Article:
A vacation on a campground and how realities can be completely different

by | Oct 22, 2017 | Family life, Personal growth

The past two weeks I have been on a campground with my children. We were in a tent, enjoying the warmth of a beautiful autumn.
Since the campground was one of only a few which were open during this fall season, my sister was there with her family during almost the same period of time. She stayed in a bungalow with her husband and her three kids.
I sent some holiday pictures to my other sisters and to my mom. My pictures looked like this:

campground
Soon after that, my Sister who was at the same campground talked to mom on the phone.
She told her how it was sunny, but kind of chilly and too cold to take swim outside, like it is in autumn and also, that there would be   so many mosquitos she could not even eat outside in the evenings.
Now, my mom was really confused, wondering, which version of the story was right: Us sleeping in a tent, eating outside in the evenings, playing in swim suits on the beach swimming in the sea and the pool… or her version, the weather being sunny but chilly, too cold to take a bath outside and too many mosquitos to be outside in the evenings.
To end the suspense, we sent them this picture to explain the situation:
campground

The same day, the same beach, our children playing together in the sand… hers clothed like it was chilly, mine like it was pleasantly warm.

Both versions of the story were right. We didn’t lie, or pretend something that was not. In our individual reality, we were completely real in the experience of our vacations. There was quite a difference even though we are sisters. She grew up with me. She has the same background, same parents – she even has the same education as a small children educator as I do.
As amusing as it was to see the difference of our perceptions of reality, it made me think about life.
How often do we see the world the way we are instead of the way it is!
These varying perceptions can occur by different cultures, different upbringing… but even in the same family we can find these differences.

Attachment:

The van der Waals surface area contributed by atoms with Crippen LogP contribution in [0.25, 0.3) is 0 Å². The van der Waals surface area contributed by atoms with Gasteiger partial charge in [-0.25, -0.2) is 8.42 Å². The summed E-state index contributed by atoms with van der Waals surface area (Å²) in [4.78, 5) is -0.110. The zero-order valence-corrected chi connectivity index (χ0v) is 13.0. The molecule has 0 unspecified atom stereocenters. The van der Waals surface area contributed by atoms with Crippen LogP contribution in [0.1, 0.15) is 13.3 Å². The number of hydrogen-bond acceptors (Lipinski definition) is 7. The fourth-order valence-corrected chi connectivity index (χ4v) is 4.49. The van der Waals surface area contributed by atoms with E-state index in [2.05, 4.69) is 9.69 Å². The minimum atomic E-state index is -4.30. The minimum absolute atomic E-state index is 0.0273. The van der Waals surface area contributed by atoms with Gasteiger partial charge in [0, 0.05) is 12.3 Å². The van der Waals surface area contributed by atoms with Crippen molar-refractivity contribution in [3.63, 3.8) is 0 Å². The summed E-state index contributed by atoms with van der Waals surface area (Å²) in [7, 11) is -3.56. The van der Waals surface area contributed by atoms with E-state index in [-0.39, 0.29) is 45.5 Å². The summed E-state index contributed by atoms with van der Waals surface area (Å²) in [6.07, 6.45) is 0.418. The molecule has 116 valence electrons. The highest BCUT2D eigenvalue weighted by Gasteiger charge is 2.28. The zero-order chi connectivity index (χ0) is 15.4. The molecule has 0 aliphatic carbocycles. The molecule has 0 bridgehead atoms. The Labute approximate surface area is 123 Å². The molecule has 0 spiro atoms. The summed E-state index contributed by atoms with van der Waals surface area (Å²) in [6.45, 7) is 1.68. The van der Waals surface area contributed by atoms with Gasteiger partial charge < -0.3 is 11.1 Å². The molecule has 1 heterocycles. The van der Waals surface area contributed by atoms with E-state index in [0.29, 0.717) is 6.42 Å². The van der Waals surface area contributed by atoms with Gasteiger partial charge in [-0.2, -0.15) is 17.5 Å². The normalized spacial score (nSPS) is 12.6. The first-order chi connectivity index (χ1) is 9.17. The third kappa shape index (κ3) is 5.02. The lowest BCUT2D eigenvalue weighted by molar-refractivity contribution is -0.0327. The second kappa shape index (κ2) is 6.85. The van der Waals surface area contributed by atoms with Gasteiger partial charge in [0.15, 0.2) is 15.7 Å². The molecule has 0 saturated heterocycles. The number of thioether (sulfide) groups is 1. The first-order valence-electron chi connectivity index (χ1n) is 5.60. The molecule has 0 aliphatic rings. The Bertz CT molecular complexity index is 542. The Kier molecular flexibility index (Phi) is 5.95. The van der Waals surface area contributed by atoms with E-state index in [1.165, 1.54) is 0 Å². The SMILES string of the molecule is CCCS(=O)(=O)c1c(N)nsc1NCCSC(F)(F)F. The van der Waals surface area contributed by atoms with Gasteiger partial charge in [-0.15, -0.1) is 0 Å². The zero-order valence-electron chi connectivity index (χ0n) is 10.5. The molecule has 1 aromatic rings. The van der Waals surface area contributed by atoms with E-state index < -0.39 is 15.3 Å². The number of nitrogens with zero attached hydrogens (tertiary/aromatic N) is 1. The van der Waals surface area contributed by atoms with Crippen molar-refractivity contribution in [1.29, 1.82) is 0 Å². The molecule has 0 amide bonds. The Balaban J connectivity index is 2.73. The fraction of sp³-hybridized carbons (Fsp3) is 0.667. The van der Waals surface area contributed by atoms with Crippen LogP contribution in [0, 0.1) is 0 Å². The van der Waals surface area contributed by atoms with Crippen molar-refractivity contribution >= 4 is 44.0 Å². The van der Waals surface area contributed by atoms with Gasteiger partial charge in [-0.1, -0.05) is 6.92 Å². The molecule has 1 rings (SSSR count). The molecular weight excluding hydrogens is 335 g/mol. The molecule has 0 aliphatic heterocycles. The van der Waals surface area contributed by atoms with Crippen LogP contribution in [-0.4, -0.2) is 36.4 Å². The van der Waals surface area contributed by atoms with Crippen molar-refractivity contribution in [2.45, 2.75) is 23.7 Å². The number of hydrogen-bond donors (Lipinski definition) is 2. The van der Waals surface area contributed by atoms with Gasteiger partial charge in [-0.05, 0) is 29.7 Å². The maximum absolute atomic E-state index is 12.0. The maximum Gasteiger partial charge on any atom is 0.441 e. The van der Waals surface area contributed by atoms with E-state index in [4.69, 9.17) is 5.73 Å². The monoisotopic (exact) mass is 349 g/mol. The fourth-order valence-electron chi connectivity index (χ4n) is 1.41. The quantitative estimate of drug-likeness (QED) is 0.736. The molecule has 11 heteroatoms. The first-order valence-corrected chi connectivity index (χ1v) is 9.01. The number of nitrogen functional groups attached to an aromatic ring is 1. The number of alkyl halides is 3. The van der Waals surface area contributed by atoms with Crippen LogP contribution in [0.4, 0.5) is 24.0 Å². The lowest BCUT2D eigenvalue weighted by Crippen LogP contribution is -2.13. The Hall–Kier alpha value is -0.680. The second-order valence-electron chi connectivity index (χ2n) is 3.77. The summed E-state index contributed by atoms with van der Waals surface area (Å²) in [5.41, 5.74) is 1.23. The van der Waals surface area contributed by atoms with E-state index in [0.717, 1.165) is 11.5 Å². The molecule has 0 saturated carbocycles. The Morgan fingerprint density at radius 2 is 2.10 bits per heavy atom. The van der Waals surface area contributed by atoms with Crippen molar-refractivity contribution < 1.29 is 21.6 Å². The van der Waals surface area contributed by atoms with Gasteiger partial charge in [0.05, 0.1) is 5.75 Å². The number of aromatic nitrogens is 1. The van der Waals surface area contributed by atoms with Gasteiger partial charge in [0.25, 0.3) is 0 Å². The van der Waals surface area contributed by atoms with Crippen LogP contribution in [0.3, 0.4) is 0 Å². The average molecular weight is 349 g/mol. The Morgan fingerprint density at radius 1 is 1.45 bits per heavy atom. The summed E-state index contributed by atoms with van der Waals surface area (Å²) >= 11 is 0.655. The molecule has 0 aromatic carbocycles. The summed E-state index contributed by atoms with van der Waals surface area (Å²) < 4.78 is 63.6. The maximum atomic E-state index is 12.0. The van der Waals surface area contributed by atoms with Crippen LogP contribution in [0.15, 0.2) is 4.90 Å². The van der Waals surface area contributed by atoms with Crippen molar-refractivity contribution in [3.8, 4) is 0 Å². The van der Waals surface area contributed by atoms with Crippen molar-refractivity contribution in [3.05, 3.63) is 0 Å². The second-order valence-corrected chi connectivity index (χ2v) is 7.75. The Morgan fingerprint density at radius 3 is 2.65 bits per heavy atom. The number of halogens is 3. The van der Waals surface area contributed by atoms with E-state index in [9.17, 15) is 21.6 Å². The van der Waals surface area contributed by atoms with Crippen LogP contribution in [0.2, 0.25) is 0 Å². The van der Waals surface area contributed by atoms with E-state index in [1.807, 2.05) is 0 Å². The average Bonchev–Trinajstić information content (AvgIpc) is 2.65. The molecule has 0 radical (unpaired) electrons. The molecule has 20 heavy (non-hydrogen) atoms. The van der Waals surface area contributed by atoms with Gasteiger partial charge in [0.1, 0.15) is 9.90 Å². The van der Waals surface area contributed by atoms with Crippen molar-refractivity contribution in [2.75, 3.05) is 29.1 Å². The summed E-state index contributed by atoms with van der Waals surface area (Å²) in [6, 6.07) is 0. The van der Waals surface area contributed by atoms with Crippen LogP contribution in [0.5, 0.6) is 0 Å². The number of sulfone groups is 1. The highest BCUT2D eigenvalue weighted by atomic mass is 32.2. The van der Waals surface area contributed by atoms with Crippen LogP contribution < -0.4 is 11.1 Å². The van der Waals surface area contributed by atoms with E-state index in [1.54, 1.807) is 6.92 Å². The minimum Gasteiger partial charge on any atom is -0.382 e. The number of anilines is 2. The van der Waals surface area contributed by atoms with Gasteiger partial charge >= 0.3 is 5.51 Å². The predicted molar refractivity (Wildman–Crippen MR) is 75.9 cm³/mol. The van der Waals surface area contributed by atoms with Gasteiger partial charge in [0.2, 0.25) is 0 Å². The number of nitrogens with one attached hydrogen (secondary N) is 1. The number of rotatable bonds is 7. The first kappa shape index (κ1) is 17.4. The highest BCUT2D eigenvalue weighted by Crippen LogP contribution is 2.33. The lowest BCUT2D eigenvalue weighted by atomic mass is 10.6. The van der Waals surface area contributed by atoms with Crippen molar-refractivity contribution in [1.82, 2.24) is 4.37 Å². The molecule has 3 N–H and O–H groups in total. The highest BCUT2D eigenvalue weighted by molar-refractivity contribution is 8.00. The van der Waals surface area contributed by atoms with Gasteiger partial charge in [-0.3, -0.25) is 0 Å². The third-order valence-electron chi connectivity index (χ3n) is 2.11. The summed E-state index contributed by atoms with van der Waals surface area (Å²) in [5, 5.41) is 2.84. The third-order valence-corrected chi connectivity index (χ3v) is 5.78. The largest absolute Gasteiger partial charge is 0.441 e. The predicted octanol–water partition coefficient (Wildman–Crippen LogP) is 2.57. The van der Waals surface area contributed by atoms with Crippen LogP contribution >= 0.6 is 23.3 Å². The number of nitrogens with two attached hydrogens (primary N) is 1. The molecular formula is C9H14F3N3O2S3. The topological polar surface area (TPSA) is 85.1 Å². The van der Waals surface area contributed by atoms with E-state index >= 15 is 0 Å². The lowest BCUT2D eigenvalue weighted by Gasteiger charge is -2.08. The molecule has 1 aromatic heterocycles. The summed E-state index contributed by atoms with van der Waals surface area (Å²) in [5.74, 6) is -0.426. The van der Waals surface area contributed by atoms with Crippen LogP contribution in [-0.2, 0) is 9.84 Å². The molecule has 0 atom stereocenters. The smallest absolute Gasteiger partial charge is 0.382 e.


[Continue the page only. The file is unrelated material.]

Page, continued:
So how should we handle these differences? What kind of differences will you allow in your own family? What reality are you holding on to? What is your ultimate truth?

 

Growing up from this rebellious teenager I used to be, to whom I am today I am very well acquainted with the feeling of being different – and with not being celebrated for it. I often felt misunderstood and labeled down by the simple reason of who I am.
It took me years to get free from these labels, to shake off the shame of being myself and to – step by step – enter into my own uniqueness.
Today I am eager to spare my children that long way. I want them to mature into their own uniqueness, guide them to find their destiny, to do and be in life what they really were made for to do and to be.

So how can we become what we truly are, how can we give our children the freedom to live it?

 

My experience to this question is simple, yet profound: 
In knowing the one who made us.
God is the one that knows us, made us, loves us. And he is the ultimate truth. The word of God tells us what’s right and wrong, who God is, what he thinks about us.
This makes us relaxed parents when it comes to the uniqueness of our children. We celebrate their differences, we love to see their uniqueness. We are eager to know who God made them to be, what his purpose for their life is.
Differences are not scary or threatening anymore, but they make our kids even more lovable, interesting and special.
Understanding this, your aim will be to get to know your child, from the moment it enters into existence. Knowing this enables you to be that unique parent, leading your child into its destiny.
Having this in mind, many challenging differences everyone experiences in family life vanish.
Like this situation in our vacation a few days back:
campground

Like I already said, we slept in a tent and the temperature went down to between 12-16°C (53-61°F) during the night. I dressed myself warmly and was never feeling too hot. Of course I wanted to dress my children the same way, in order that they wouldn’t get a cold.
But one of my kids refused. He told me: Mom, I will be sweating if I put all these clothes on! Knowing that indeed he does not get cold easily, I agreed to let him dress more lightly. In the mornings (or when I woke up in the middle of the night when I checked if all my kids were well covered) he was never cold.

So what was the reality about that situation? Well…That the temperature outside was between 12-16 degrees (53-61°F).

That’s it.
I guess, you’ll be able to recall plenty of similar situations in your own life where the reality of your child was different from yours.

The beautiful thing is – there is no reason to make them feel about things the same way you do! It rather is our task to understand how they feel about it, and to teach them to move in their awareness of life in order to become these unique, successful adults they are designed to be.

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